For the sake of discussion, yes, mules are always sterile. But, as there are exceptions most all rules, fertile molly mules have been reported.
In most cases, the mule's baby is born either a full donkey or a full horse, depending on who the father was. (Mule + donkey = donkey foal, and vice versa.) In rarer cases, however, an actual baby mule (a mixing of donkey and horse genes) is born. We can not explain this. It's a wonder of nature.
One of these cases was Dragon Foal, a mule born from a mule mother in Asia, and Blue Moon and White Lighting, two mules born in the US to the same molly mare a year apart. (I believe the father, a donkey jack, was the same to both babies.)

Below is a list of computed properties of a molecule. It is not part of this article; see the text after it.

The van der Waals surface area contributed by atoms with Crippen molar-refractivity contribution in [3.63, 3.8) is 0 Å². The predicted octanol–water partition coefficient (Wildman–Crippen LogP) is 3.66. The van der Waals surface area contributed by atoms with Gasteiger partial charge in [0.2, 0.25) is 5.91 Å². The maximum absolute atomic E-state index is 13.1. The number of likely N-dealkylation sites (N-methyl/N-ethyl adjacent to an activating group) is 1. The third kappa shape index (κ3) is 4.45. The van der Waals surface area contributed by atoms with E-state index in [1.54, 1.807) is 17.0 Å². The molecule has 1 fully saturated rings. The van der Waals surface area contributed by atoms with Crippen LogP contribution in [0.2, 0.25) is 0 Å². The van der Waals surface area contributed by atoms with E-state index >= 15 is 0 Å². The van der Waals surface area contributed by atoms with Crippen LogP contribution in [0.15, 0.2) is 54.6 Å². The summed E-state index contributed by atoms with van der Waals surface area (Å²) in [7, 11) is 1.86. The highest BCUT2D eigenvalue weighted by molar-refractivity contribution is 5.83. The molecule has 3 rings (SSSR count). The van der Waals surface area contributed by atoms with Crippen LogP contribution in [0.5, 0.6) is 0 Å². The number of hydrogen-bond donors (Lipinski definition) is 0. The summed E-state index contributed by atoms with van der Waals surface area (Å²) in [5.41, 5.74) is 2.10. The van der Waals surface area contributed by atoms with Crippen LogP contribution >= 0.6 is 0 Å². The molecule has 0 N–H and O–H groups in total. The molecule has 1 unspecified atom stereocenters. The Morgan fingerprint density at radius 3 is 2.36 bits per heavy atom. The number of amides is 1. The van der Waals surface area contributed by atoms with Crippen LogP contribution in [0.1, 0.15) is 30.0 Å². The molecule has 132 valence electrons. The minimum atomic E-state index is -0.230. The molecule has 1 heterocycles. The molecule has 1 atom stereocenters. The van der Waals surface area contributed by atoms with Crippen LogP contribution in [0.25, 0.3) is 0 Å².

And yes, mules can be used for embryo transplant. Their reproductive systems work perfectly well, so they can carry a baby, produce milk, ect. The only problem is that unfortunate chromosome count. Also, molly mules are famous for stealing babies from others! Some of them really, really want to be mothers.
A jack is an ungelded male mule, a molly (or sometimes called a jenny or jennet) is a female mule, and a john is a gelded male mule.